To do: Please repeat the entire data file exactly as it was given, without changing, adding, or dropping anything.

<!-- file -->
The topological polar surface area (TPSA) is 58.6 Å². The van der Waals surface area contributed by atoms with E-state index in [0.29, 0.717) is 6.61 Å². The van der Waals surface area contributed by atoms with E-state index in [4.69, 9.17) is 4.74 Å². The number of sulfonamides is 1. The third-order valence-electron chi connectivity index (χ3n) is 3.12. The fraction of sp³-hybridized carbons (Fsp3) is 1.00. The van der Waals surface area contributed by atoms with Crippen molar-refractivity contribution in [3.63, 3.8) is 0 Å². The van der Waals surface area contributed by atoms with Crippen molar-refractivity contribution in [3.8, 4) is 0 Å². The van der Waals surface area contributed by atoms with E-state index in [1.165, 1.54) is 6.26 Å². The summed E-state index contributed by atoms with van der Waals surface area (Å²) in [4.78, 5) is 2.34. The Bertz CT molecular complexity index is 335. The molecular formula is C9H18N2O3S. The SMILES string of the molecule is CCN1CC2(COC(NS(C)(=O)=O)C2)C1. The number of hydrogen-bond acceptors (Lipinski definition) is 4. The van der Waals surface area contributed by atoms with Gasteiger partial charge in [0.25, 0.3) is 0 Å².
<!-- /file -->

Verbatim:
The topological polar surface area (TPSA) is 58.6 Å². The van der Waals surface area contributed by atoms with E-state index in [0.29, 0.717) is 6.61 Å². The van der Waals surface area contributed by atoms with E-state index in [4.69, 9.17) is 4.74 Å². The number of sulfonamides is 1. The third-order valence-electron chi connectivity index (χ3n) is 3.12. The fraction of sp³-hybridized carbons (Fsp3) is 1.00. The van der Waals surface area contributed by atoms with Crippen molar-refractivity contribution in [3.63, 3.8) is 0 Å². The van der Waals surface area contributed by atoms with Crippen molar-refractivity contribution in [3.8, 4) is 0 Å². The van der Waals surface area contributed by atoms with E-state index in [1.165, 1.54) is 6.26 Å². The summed E-state index contributed by atoms with van der Waals surface area (Å²) in [4.78, 5) is 2.34. The Bertz CT molecular complexity index is 335. The molecular formula is C9H18N2O3S. The SMILES string of the molecule is CCN1CC2(COC(NS(C)(=O)=O)C2)C1. The number of hydrogen-bond acceptors (Lipinski definition) is 4. The van der Waals surface area contributed by atoms with Gasteiger partial charge in [0.25, 0.3) is 0 Å².